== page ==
6.  401(k) and 403(b): A plan that allows an employee to save for retirement and have the savings invested, while deferring income taxes on the saved money and earnings until withdrawal. The employee elects to have a portion of the wages paid directly into his or her 401(k) account, which are invested in mutual funds, annuities, or any other investment vehicle offered by the broker.  A 403(b) plan is similar, except that they can only be offered by non-profit institutions.  Because these types of employers don’t generate a profit, 403(b) accounts are unable to accept profit sharing or dividends from the company.  ex: “When I left my job, I rolled over my 401(k) to a Roth IRA” (noun).

7.  IRA: Short for an Individual Retirement Account, an IRA is a savings or investment plan in which a person can set aside a certain amount of earned income every year; contributions and earnings on contributions are tax-free until retirement.  In a Traditional IRA, your contributions are tax-deductible, yet when you retire, you then pay taxes on your withdrawls.  In a Roth IRA, you are taxed on your contributions, but when you’re of retirement age, your withdraw tax-free.  ex:  “I converted my Traditional IRA into a Roth IRA because it offers tax-exempt, rather than tax-deffered, savings” (nouns).

8.  Mutual fund: An investment program funded by shareholders that trades in diversified holdings and is professionally managed.  It’s a basket for a lot of investments—mainly stocks and bonds—that would be complicated for the typical investor to manage otherwise.  ex:  “Mutual funds offer lower fees and a less risky portfolio than single stocks” (noun).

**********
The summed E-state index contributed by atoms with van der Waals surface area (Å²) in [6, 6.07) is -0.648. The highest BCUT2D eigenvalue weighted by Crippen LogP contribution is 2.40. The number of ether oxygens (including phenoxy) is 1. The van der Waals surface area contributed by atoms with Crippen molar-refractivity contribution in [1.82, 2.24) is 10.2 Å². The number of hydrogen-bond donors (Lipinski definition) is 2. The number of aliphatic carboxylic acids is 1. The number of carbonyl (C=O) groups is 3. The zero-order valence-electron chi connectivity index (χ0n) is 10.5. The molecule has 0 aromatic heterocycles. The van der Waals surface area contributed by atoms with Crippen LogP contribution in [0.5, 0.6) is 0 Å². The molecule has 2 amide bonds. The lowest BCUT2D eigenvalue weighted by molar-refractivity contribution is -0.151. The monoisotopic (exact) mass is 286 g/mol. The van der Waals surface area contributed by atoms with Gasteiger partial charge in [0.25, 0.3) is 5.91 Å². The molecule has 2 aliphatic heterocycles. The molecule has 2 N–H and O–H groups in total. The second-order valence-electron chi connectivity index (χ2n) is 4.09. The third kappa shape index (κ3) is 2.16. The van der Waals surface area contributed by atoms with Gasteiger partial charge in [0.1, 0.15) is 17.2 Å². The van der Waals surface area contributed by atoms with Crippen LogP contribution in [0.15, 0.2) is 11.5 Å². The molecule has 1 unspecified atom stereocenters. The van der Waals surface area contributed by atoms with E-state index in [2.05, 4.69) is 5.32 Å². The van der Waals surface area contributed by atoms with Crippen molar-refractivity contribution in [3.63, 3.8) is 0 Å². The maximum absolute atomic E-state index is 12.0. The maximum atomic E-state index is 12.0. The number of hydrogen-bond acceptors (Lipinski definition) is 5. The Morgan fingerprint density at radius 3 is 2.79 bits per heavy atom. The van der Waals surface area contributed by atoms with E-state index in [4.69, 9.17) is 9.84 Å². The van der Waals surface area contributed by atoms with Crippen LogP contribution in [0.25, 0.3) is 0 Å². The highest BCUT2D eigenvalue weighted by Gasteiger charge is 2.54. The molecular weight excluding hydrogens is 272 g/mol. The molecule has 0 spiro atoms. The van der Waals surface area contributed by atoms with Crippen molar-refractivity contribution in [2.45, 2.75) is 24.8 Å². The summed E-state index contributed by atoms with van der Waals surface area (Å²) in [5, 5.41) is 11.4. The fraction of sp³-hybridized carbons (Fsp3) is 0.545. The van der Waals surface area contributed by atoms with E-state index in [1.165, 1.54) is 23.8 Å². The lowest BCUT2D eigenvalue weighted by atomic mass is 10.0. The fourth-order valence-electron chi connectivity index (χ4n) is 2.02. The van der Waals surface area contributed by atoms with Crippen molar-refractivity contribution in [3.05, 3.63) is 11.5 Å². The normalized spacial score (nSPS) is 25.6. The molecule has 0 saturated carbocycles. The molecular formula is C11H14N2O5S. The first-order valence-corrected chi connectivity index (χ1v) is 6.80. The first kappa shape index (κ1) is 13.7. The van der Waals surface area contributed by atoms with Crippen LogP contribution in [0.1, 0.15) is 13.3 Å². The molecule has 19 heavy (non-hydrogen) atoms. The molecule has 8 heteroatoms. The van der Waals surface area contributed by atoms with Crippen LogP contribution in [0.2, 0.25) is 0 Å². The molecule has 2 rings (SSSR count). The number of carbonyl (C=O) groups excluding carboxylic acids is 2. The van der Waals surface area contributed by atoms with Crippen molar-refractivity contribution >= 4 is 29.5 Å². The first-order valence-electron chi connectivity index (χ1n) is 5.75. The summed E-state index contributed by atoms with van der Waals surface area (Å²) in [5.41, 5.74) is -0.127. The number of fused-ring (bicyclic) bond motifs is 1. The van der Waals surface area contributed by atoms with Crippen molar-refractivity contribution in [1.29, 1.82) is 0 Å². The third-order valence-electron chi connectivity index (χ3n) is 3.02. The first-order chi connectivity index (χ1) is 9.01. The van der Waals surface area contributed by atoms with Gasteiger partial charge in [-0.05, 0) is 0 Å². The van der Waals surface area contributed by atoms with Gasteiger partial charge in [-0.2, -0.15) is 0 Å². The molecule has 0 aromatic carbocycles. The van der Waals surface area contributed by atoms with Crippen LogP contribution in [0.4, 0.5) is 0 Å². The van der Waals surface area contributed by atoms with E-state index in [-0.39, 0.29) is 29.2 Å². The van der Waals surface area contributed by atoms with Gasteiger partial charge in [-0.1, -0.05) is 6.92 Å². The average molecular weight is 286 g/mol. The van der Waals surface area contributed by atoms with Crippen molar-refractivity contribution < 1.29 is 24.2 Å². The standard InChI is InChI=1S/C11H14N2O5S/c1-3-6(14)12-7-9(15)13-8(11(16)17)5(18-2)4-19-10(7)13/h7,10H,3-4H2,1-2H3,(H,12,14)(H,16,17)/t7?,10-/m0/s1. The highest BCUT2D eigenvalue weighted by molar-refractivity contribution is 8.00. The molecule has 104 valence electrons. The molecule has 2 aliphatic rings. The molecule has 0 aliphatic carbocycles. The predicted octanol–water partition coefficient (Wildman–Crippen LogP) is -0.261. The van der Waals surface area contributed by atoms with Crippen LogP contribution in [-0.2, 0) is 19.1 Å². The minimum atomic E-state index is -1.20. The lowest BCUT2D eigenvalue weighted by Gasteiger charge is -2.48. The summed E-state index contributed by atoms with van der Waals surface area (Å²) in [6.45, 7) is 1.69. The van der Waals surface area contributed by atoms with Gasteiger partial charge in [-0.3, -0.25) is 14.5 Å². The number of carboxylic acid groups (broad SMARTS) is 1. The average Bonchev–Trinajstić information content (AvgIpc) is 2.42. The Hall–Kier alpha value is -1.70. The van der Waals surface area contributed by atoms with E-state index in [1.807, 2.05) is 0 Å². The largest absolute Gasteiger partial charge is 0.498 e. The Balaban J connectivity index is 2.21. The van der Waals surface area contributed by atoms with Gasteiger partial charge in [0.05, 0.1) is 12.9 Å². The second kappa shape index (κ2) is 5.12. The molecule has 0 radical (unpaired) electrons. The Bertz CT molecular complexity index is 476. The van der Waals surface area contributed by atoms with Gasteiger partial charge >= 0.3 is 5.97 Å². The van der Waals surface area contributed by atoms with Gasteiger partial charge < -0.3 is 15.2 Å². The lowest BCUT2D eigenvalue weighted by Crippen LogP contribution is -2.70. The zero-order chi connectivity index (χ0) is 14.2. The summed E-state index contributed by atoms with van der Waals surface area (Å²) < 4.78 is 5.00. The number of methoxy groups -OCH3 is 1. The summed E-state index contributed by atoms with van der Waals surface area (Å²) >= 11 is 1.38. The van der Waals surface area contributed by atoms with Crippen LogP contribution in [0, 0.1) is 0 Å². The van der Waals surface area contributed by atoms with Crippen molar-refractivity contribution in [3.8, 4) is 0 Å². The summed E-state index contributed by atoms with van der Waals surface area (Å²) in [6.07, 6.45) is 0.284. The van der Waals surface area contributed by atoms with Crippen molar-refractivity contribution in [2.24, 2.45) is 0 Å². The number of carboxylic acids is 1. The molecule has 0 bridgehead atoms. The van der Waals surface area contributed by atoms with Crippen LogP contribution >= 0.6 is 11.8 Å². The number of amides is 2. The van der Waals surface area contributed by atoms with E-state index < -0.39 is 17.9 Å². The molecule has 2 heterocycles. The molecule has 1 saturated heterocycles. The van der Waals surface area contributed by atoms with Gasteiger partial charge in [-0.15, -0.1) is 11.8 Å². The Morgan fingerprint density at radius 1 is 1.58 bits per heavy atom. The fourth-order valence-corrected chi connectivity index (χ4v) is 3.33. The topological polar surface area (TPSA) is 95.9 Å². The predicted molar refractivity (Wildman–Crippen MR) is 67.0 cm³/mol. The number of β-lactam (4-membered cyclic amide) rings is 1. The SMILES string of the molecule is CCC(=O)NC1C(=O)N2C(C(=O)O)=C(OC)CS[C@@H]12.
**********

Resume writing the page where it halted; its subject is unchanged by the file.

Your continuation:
9.  CD: Short of Certificate of Deposit, a CD is a certificate issued by a bank to a person depositing money for a specified length of time.  It also tells you how much interest you will earn. CDs are generally a very low-risk, steady investment because the extra money you get back, or the interest the bank will pay you for using your money, is set ahead of time and guaranteed by the bank.  ex:  “If I cash out my CD early, I’m hit with a 10 percent penalty fee” (noun).

10.  Credit: Borrowed money used to purchase things, with the agreement to repay the funds at a set time.  ex:  “I bought my new furniture on credit” (noun).

Tools to strengthen your financial vocabulary

These are some great sites that will help you teach yourself money lingo (and they also have some pretty sweet calculators):

I also recently got my hands on David Bach’s new book, “The Finish Rich Dictionary: 1001 Financial Words You Need To Know.”  It’s written like a dictionary, and it plainly spells out the meaning behind 1,001 financial terms.  It is a gem of a book! I’ve already used it quite a bit, and yes, I even pulled it out during the stock market update on the nightly news.

There are a few chapters sprinkled here and there on other topics, such as how to learn how compound interest can work for you, how to plan for retirement, and  the top ten money mistakes people make.  I don’t agree with everything he says (like that sometimes it’s okay to purchase a home with no money down), but the definitions alone are worth the book – I’m glad it’s now in my library.

david bach's finish rich dictionaryI have the opportunity to give five Simple Mom readers a new copy of this book! It will further your financial vocabulary, and will be a great resource in making wise financial decisions.  I think it’s a welcome addition to the discussion of basic financial skills in this Money Management 101 series.

In order to win, leave a comment on this post, admitting to one financial term you’ve heard of in your life to which you don’t know the meaning.  C’mon, we all have them – show me that you need this book!  The giveaway will be open until Monday, February 23 at midnight CST.  I’ll randomly draw five names from the comments.  And yes, no secret codes, no extra entries via Twitter right now (they’re just a little bit exhausting, and we’re really busy packing).

I look forward to reading the comments!